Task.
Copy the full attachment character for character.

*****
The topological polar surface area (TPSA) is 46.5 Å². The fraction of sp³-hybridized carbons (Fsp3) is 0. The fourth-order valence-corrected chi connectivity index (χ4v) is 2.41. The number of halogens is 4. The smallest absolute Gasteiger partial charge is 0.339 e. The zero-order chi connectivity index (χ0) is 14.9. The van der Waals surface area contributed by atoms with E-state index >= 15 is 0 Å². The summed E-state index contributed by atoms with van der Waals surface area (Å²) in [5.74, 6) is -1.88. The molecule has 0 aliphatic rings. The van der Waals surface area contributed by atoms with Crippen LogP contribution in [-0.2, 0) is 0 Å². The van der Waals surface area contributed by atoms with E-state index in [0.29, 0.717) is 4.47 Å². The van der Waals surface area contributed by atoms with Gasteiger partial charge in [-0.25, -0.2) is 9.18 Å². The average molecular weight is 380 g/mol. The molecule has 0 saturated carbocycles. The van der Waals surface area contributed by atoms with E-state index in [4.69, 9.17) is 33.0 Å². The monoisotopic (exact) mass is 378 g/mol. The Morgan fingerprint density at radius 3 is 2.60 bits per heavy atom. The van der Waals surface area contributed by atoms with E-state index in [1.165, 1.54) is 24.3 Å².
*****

The topological polar surface area (TPSA) is 46.5 Å². The fraction of sp³-hybridized carbons (Fsp3) is 0. The fourth-order valence-corrected chi connectivity index (χ4v) is 2.41. The number of halogens is 4. The smallest absolute Gasteiger partial charge is 0.339 e. The zero-order chi connectivity index (χ0) is 14.9. The van der Waals surface area contributed by atoms with E-state index >= 15 is 0 Å². The summed E-state index contributed by atoms with van der Waals surface area (Å²) in [5.74, 6) is -1.88. The molecule has 0 aliphatic rings. The van der Waals surface area contributed by atoms with Crippen LogP contribution in [-0.2, 0) is 0 Å². The van der Waals surface area contributed by atoms with E-state index in [0.29, 0.717) is 4.47 Å². The van der Waals surface area contributed by atoms with Gasteiger partial charge in [-0.25, -0.2) is 9.18 Å². The average molecular weight is 380 g/mol. The molecule has 0 saturated carbocycles. The van der Waals surface area contributed by atoms with E-state index in [4.69, 9.17) is 33.0 Å². The monoisotopic (exact) mass is 378 g/mol. The Morgan fingerprint density at radius 3 is 2.60 bits per heavy atom. The van der Waals surface area contributed by atoms with E-state index in [1.165, 1.54) is 24.3 Å².